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how big should a home be



There are points in the journey of getting a new home built where you ask yourself some interesting questions, and this is one of them – how big should a home be?

And it’s a question that’s not easily answered because it varies depending on so many factors – including opinions!


But having said that it’s not easily answered, there are some basic principles that apply which will be a big help. The 3 key principles are usage (how the home is used), cost (cost to build is mainly what this is about), and maintenance (includes time, money and effort).


Let’s squirrel down into each of these.


The most important principle underlying how big a home should be is how the home will be used. This involves sitting down and really thinking through things. Make a list to these sort of questions –
1. How many people will be living in the home?
2. How much space will the furniture take up?
3. How often will we have friends and family around?
4. What spaces will be used the most (IE, study, living, kitchen)?
5. Are you an indoors or outdoors person? Ie, will you spend more time indoors or outdoors?
6. Do you have a lot of things you’ve collected over the years that will need storing or displaying?
7. Do you like wide open spaces, or do you prefer the snug cosy room?


There are obviously a thousand different questions, but these should start the juices flowing. What you want to do is really picture yourself living in the home. And compare it with what you’re currently living in – is it too small? Or perhaps too big? Or maybe it’s poorly designed and there’s lots of wasted space?


Big is not better. The right size is better.


One thing we want to point out from our observation over the years is that size can be deceptive and often confusing. We’ve got another blog on this, but we’ve seen people say that their current 3m X 3m bedroom is too small so they want to go for a 5m X 5m, and then when they see this they say it’s way too big! It’s good to approach the size of your home surgically – think through what you need, and then work to that. Big is not better. The right size is better.


So another way of approaching the bedroom scenario could be that you work out who’s going to be sleeping in there, and what furniture they’re going to have, and what space they need, and then carefully sketch it out, and lo and behold, it’s telling you that the bedroom should be 3.75m X 3.9m, not 5m X 5m! This is smart design. Rather than just plucking some figure out of the air and padding it out just to be on the safe side, you work out what you need and want, and run with that.


It’s been interesting over the years to hear people say they want a 40 square home, and then they come through our 22 square display home and say that it’s plenty big enough. So here’s a word of caution – do your homework on what size really is, don’t just run with hearsay. Sloppy design is big. Smart design is correct.


Sloppy design is big. Smart design is correct.


And a side issue with the size of the home is the format. Another way of looking at this is the relationship between rooms and spaces. And whether or not the rooms are very compartmentalized or free flowing. In the homes of 2 centuries ago, even the kitchen was a room of its own with a door which was accessed off a central passage – very pigeon-holed and a terribly inefficient use of space.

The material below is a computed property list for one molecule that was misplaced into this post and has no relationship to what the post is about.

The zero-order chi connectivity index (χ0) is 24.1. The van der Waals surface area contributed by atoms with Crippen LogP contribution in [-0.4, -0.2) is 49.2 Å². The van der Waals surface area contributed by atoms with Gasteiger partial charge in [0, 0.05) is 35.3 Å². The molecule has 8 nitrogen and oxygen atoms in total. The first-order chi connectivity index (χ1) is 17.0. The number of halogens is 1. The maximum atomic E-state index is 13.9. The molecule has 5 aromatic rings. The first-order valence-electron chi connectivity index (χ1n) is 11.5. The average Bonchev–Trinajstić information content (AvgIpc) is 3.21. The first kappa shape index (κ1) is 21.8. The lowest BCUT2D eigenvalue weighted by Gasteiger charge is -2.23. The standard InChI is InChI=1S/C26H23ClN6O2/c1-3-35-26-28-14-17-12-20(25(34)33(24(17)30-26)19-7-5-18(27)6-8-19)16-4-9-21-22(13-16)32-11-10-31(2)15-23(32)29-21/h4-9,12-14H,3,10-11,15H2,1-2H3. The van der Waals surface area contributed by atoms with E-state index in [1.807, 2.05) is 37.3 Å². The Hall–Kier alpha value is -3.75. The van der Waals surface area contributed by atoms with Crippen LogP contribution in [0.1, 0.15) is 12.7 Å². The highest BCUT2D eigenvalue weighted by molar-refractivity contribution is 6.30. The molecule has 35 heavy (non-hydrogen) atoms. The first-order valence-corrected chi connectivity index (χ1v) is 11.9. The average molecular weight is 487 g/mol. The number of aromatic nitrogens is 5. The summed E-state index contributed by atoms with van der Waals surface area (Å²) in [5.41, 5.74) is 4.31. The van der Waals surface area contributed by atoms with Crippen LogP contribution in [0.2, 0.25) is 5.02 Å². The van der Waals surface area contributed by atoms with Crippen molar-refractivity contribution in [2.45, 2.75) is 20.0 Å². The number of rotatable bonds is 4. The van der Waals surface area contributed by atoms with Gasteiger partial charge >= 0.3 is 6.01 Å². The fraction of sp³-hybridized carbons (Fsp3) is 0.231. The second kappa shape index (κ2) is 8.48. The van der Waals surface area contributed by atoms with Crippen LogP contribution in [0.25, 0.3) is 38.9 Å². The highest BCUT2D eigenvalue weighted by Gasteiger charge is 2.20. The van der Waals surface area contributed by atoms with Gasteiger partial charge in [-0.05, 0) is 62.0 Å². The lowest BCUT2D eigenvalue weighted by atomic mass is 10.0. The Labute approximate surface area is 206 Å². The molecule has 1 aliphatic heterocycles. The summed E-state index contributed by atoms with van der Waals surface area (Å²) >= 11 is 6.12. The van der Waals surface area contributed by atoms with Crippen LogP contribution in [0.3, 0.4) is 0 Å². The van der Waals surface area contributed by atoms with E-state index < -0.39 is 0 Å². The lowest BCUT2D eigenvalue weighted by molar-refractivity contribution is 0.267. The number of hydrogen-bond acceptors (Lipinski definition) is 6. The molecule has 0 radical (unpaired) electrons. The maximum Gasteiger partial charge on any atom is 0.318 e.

So onto the 2nd principle – cost to build. It’s pretty obvious that a bigger home is going to cost more, but there’s a bit more to it than that. Making a bedroom or lounge area bigger isn’t going to cost much more, but making kitchens and bathrooms bigger can really blow the budget, and things like these are called core costs and that’s what you need to watch.


How big do you really need a bathroom? Making it bigger than you really need it just for the sake of it can push the build price right up – all those extra tiles, waterproofing, etc add up. And this comes back to the usage principle – thinking things through and working out what you need.


Ultimately cost is what it is once you’ve worked out what you want for the usage of the home. But if you find you need to start trimming the cost, the areas to look at first are the utility areas – laundry, WC, etc. You’ll gain more bang for your buck in these areas than the other areas.


Last but not least is the maintenance or sustainability of the home. This point is nearly as important as the usage question, and it’s something that’s generally overlooked during the design stage.


Put the thinking cap on and fast forward a few years. How much area do you want to be vacuuming? Do you want to be heating and cooling those extra rooms? How many windows do you want to be washing? Will you wish there wasn’t so much gutter to clean out?


Don’t get us wrong – we don’t advocate going small, far from it. But we don’t advocate going big just for the sake of having lots of space either. It comes down to the earlier comment – good design is neither undersize or oversize. Building a home that is ‘right’ for you and how you’ll use it will also result in a home that’s sustainable in the long-run.


Of course, it doesn’t mean custom designing a home down to the last millimetre; there are pre-designed homes available on the market that have been professionally designed to accommodate a wide range of uses. And you’ll generally find that these designs can be tweaked to suit any nuances of your particular lifestyle.


To finish off, there’s an old adage that says form follows function, and it’s amazing how we continue to see this hold true time after time: sort out the practicality side of things and – would you believe it – it looks great as well!

Keen to find out more?

Reach out to us. We’re here to help.

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